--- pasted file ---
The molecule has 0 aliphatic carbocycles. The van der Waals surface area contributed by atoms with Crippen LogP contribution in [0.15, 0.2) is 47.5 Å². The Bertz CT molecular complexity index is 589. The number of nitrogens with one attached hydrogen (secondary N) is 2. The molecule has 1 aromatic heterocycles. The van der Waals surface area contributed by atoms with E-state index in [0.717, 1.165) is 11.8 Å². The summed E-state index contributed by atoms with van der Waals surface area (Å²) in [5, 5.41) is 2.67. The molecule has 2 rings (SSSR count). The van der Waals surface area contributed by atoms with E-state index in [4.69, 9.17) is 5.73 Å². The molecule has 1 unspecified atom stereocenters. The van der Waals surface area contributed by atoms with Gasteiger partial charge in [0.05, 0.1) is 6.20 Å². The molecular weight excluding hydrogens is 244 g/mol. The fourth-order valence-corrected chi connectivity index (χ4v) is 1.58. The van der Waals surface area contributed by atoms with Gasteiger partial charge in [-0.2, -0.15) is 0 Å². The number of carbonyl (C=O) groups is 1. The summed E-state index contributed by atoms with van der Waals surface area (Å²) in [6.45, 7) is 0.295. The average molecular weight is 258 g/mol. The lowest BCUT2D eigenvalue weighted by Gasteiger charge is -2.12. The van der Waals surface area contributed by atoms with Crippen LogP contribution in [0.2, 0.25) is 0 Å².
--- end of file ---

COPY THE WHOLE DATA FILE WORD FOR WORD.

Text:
The molecule has 0 aliphatic carbocycles. The van der Waals surface area contributed by atoms with Crippen LogP contribution in [0.15, 0.2) is 47.5 Å². The Bertz CT molecular complexity index is 589. The number of nitrogens with one attached hydrogen (secondary N) is 2. The molecule has 1 aromatic heterocycles. The van der Waals surface area contributed by atoms with E-state index in [0.717, 1.165) is 11.8 Å². The summed E-state index contributed by atoms with van der Waals surface area (Å²) in [5, 5.41) is 2.67. The molecule has 2 rings (SSSR count). The van der Waals surface area contributed by atoms with E-state index in [4.69, 9.17) is 5.73 Å². The molecule has 1 unspecified atom stereocenters. The van der Waals surface area contributed by atoms with Gasteiger partial charge in [0.05, 0.1) is 6.20 Å². The molecular weight excluding hydrogens is 244 g/mol. The fourth-order valence-corrected chi connectivity index (χ4v) is 1.58. The van der Waals surface area contributed by atoms with Gasteiger partial charge in [-0.2, -0.15) is 0 Å². The number of carbonyl (C=O) groups is 1. The summed E-state index contributed by atoms with van der Waals surface area (Å²) in [6.45, 7) is 0.295. The average molecular weight is 258 g/mol. The lowest BCUT2D eigenvalue weighted by Gasteiger charge is -2.12. The van der Waals surface area contributed by atoms with Crippen LogP contribution in [0.2, 0.25) is 0 Å².